Catalan numbers

Catalan numbers

[′kat·əl·ən ‚nəm·bərz]
(mathematics)
The numbers, cn, which count the ways to insert parentheses in a string of n terms so that their product may be unambiguously carried out by multiplying two quantities at a time.
References in periodicals archive ?
An immediate consequence is: if G is a set of irreducible permutations such that the wreath product G [??] I is enumerated by the Catalan numbers ([16], A00018) then G is enumerated by the Motzkin numbers ([16], A001006).
The sequence of Catalan numbers begins (1, 2, 5, 14, 42, ....
This text has been developed out of a minicourse given by Grimaldi (mathematics, Rose-Hulman Institute of Technology) at national mathematics meetings on examples, properties, and applications of the sequences of the Fibonacci and Catalan numbers. The material is presented in a manner that is intended to allow a broad range of mathematicians to understand at least significant portions of the material even if they are unfamiliar with the subject area and so should be considered an introduction to the two important number sequences.
[4] Liu Jianjun, Ming Antu and Catalan Numbers, Journal of Mathematical Research and Exposition, 22(2002), 589-594.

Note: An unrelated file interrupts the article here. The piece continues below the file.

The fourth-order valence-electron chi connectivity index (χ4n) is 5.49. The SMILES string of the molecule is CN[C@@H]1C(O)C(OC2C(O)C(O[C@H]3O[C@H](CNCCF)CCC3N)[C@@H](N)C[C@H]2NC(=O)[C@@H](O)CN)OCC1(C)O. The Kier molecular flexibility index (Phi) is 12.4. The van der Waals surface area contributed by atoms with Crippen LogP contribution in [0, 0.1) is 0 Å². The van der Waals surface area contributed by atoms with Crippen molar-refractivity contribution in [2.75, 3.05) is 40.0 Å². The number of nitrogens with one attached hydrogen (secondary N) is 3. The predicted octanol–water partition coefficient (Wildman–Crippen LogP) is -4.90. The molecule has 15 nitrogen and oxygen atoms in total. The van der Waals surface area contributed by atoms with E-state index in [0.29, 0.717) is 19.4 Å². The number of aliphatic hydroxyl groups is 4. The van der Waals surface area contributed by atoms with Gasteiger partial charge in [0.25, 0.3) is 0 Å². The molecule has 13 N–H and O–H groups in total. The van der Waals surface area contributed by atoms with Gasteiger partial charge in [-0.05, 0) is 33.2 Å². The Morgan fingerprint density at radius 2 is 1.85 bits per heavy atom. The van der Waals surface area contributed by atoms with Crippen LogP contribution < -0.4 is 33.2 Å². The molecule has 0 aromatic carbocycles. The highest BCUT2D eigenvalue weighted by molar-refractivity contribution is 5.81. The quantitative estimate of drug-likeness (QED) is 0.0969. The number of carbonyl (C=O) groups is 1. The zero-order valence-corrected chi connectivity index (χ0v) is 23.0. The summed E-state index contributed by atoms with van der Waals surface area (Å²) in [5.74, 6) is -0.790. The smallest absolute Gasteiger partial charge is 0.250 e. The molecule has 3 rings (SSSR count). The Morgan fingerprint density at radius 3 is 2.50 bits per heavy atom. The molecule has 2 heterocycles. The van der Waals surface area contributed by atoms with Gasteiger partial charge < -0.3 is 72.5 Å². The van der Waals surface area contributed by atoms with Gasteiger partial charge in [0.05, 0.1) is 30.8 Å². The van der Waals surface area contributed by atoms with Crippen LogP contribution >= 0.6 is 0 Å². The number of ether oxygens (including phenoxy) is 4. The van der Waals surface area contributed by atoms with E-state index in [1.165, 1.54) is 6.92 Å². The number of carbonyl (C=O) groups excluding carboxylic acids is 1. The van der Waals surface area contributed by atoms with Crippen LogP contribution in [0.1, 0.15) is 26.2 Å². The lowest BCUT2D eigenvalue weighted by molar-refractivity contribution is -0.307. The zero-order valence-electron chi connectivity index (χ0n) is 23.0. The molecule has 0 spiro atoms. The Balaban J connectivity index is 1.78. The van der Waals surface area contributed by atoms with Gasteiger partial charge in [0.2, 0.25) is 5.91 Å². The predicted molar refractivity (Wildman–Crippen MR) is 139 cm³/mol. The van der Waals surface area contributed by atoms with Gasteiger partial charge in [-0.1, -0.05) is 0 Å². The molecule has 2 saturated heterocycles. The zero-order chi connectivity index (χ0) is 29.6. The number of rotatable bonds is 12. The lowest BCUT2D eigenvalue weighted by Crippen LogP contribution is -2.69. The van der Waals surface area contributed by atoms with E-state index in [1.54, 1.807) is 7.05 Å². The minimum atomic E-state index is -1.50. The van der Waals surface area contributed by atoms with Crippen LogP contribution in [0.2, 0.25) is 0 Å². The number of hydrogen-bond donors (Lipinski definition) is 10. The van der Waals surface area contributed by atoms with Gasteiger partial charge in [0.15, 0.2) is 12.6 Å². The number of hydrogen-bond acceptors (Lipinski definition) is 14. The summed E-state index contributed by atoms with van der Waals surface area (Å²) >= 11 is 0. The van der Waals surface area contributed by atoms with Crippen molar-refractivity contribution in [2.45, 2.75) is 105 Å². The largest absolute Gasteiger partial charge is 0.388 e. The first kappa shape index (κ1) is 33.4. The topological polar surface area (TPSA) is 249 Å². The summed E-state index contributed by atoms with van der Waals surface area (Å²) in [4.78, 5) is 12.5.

For the root system of type [A.sub.n-1], these reduce to objects counted by the classical Catalan numbers [MATHEMATICAL EXPRESSION NOT REPRODUCIBLE IN ASCII], namely the set of noncrossing partitions of [n] = {1, 2, ..., n}, the set of nonnesting partitions of [n] and the set of triangulations of a convex (n + 2)-gon, respectively.
Loehr, Multivariate analogues of Catalan numbers, parking functions, and their extensions.
For any positive integer n, the classical Catalan numbers [b.sub.n] are defined as follows:
This provides a link between parking functions and various combinatorial objects counted by Catalan numbers. In a series of papers Garsia, Haglund, Haiman, et al.
It is well known that Catalan numbers [MATHEMATICAL EXPRESSION NOT REPRODUCIBLE IN ASCII] enumerate many combinatorial objects, such as binary trees and parallelogram polyominoes.
Our results show that all such polynomials have nonnegative coefficients, conjectured by Kazhdan and Lusztig (1979), and give a combinatorial interpretation of them in terms of Catalan numbers and the Coxeter graph of the group.
is the well known Carlitz q-analogue of Catalan numbers.
Both of these generalizations can be motivated from Garsia's and Haiman's [GH] observation that the Catalan numbers play a deep role in representation theory.